It was surprisingly fun. You could join just using a link (no account needed), and scorekeeping was well done. They incorporated media, so for some questions a song would play, for others there would be images, word scrambles. My favorite question type, they would play a song, and you had to choose, from a list of emoji, all of the emoji that applied to that song. Unsure how much of this is default functionality of the tool, and how much was my teammates creativity, but it definitely worked very well and as well received coupled with a zoom call. We had about 20 people of all ages playing.


We are still in the early stages of our launch / rolling this out, but this problem is one of the main things our team is hoping to help solve at https://playpad.com - WebRTC chat combined with fun games / activities designed to be played with the group.

Currently we have a cooperative "pub trivia" game, a jigsaw puzzle suite, and a "co-opetition" word scramble game where you are working together but competing to be the best of the group as well.

If you do give it a try, I'd love to answer any questions & hear any feedback you have at cory [at] playpad.com - we are still in early alpha and iterating rapidly / trying out new ideas directly based on the feedback we receive!


For starters, something that happens during office hours.


Our team uses https://backyard.co - it's free, has tons of really fun party games, and comes with built-in video chat. My favorites with large groups are Fake Artist, Word Scramble and Codewords


Our team played Among Us during our last team social. I think I'm going to suggest Golf With Your Friends next, I played it with a different group of people and it was a ton of fun, very silly especially if you turn on collisions, jumping, spin, etc.


Murder mystery. Dressing up and bad accents optional.

https://www.red-herring-games.com/product/murder-on-the-diso...


Think about including physical items by organizing crafting events. Everyone starts with the same supplies or has to find them in their homes. Creating the same thing that then is unique to each person is quite something and you can SEE creativity (and everyone feels accomplished.)

Your group size suggestion is great. You want to avoid the Ringelmann effect "in which big groups can become less productive because people tend to feel less committed to an outcome."

And you're challenged by "Social Cooling"(Dutch technologist Tijmen Schep says that a big-data society can chill our personal relationships because we’re being watched all the time.)


We've done: - Bake pizza (and chat) - Played a selection of mini games, trivia, apps, what ever people found. pictionary works well on zoom for instances. - Quiz. Each team had to prepare 10 points worth of questions, each team = 1 round. A good compere makes or breaks it. Inc bonus rounds like "2 minutes to find the oldest food item in your cupboard" - paid for www.theeventscompany.co.uk for 1 evening. Not idea how much they charged us.

Also using zooms break out rooms to split us up into small groups of 4-6 so you can have a more personal chat really. Do that for 10m. Then shuffle the rooms. In a 20 room only a few people will really talk.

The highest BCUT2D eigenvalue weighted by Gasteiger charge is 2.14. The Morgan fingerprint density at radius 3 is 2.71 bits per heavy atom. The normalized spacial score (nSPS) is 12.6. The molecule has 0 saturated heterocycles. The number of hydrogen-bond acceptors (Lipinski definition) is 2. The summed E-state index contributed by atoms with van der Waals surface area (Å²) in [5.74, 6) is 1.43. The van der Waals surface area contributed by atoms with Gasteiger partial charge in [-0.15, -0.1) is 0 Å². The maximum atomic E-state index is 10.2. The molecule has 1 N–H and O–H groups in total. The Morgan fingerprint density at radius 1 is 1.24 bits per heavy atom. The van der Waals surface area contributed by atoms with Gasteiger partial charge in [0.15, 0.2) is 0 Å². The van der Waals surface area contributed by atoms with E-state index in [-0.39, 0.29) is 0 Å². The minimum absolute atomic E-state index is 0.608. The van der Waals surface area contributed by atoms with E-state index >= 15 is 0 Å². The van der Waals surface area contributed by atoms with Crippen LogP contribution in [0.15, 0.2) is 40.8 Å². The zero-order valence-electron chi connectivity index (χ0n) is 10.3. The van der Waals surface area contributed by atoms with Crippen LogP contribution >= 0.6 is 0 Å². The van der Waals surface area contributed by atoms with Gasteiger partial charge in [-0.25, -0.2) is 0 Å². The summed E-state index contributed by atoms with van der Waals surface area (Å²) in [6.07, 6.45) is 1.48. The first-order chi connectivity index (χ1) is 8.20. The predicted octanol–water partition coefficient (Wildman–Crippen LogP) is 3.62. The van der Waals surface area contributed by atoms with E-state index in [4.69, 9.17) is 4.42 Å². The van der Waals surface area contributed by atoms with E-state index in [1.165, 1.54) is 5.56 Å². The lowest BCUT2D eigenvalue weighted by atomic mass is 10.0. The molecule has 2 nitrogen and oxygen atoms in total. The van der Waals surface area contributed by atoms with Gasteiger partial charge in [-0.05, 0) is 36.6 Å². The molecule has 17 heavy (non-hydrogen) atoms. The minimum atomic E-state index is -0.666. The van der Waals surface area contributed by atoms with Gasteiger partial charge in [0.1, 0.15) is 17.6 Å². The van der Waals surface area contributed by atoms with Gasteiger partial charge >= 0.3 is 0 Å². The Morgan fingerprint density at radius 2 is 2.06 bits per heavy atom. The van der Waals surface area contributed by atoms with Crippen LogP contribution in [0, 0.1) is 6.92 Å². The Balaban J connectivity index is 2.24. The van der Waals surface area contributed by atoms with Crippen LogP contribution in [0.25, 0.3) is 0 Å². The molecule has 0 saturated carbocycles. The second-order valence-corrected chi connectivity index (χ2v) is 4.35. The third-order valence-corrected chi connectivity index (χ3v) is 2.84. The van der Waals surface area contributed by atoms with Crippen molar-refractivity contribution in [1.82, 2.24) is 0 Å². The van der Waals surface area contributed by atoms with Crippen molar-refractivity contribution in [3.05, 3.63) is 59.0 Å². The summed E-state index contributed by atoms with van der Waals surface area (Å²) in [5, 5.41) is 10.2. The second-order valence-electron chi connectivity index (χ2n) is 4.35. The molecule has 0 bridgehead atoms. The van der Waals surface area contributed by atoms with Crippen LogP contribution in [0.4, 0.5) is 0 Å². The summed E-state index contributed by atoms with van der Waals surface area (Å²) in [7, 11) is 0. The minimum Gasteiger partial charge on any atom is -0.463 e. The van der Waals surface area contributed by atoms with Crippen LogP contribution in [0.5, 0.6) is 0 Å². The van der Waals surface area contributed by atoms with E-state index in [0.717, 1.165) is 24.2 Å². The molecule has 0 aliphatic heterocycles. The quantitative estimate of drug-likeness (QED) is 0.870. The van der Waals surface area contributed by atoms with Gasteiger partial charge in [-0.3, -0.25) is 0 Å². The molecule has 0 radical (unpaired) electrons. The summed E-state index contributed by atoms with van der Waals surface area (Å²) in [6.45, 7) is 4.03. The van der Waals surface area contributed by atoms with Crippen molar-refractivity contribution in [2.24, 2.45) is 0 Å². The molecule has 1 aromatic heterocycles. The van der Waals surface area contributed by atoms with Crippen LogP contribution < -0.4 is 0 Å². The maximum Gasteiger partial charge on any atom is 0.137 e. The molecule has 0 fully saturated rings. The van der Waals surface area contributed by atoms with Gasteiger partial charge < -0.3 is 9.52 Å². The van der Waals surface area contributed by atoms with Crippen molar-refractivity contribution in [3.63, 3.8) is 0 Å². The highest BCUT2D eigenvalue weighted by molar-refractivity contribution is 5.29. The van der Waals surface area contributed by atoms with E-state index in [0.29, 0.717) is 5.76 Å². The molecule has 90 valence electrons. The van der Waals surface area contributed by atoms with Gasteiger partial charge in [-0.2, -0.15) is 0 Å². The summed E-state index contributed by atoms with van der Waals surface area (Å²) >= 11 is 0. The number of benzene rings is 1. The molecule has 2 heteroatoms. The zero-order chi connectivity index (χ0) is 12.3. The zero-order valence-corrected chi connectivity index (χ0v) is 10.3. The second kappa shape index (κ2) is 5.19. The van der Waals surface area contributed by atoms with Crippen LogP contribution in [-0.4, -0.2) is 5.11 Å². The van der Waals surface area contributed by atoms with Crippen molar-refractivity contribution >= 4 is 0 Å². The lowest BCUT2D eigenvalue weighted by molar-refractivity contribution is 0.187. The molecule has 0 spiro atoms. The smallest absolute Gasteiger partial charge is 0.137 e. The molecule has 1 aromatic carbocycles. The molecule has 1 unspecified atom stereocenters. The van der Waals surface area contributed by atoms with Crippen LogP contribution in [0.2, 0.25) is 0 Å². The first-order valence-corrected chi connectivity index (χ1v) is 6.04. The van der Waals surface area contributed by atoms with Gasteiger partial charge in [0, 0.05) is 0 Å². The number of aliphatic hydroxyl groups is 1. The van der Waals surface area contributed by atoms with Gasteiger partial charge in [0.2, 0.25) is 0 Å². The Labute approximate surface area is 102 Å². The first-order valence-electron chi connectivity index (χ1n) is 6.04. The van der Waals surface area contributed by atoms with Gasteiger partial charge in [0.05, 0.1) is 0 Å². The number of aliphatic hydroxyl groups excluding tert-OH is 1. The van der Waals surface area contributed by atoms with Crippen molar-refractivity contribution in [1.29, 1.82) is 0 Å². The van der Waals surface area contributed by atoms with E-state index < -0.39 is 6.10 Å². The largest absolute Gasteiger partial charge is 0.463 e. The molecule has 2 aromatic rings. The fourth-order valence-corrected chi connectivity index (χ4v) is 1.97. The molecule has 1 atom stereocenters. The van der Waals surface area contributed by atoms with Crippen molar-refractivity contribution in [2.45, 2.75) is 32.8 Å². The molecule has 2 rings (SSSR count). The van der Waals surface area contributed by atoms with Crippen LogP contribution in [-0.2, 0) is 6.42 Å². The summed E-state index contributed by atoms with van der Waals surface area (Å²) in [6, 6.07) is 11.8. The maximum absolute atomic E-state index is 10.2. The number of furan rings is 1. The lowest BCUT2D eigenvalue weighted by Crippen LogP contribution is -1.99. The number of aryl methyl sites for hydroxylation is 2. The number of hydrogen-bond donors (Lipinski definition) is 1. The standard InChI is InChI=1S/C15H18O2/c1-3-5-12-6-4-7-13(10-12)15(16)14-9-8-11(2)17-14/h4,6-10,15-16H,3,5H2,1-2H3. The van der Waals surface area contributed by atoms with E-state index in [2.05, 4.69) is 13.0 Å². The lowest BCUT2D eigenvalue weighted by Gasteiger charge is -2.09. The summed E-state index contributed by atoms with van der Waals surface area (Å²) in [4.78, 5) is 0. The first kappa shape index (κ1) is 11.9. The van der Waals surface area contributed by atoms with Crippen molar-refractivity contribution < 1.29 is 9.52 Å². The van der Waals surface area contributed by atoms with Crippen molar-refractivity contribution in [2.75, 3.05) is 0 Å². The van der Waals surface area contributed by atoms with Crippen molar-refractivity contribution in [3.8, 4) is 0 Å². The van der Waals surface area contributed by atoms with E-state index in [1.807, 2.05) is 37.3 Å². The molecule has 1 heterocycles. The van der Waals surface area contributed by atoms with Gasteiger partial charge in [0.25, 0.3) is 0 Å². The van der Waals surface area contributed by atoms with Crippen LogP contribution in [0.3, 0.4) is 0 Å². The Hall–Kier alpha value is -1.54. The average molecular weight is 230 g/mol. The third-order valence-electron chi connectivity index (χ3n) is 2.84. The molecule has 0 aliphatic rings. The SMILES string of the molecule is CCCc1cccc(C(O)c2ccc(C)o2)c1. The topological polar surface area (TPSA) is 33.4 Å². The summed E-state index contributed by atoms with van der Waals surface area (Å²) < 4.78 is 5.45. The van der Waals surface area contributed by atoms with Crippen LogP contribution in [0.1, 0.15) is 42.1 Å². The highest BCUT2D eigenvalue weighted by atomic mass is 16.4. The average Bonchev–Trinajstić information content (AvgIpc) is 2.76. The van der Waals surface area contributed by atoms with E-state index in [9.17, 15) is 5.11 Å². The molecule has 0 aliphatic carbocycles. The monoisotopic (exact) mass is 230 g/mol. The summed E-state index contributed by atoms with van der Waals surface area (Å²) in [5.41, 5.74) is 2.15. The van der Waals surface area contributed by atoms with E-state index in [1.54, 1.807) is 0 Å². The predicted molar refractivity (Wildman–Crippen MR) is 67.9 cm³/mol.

Our team plays https://skribbl.io/ weekly during our "Coffee Break Hour"

It's a fun way to interact, laugh, and find out who says they can't draw but can actually draw. We play with about 8 people, sometimes others join in to just watch or we take turns. Honestly, skribbl has been the closest thing to in-person interactions we have had in a long time. I created the weekly 1-hour coffee break meeting on our calendars @ 3pm local time. Usually water-cooler talk, sometimes video games for the laughs.


I just recently launched https://slideswithfriends.com for exactly this purpose — it's a slide-based game builder with a bunch games made for team building. Imagine Jackbox-meets-Powerpoint but designed for companies.

We have a lot of trivia games, some Quiplash-style games, photo sharing games, and other interaction slides that make for some really interesting and fun event options. And everything we have is customizable so you can add content specific to your company if you want.

Plus there's a sound board :)


Appears there's quite a few players emerging in this space, some with overlapping vendors :-), so I'll go ahead & throw my venture in the ring https://www.evee.com

We've found the most engagement by organizing larger team "mini-festival" where you pre-book multiple experiences and let your teammates pick & choose which events they want to attend. https://demo.evee.com


Beer & Cheese Tasting!

We had a company event from City Brew Tours (based out of NYC, I believe, but we're in Philadelphia) where we were shipped boxes of cheese, crackers, and beers (or ciders or sodas at the employee's selection to support alternatives) and during the event were given a tasting experience over Zoom.

It was excellently done, gave team members a chance to socialize about non-work things, and we learned something, too.

https://www.citybrewtours.com/


Not a super creative, fun "event" per-se, but we have weekly virtual team lunches on Monday where the company orders everyone doordash and we hop on a zoom call to eat and chat. YMMV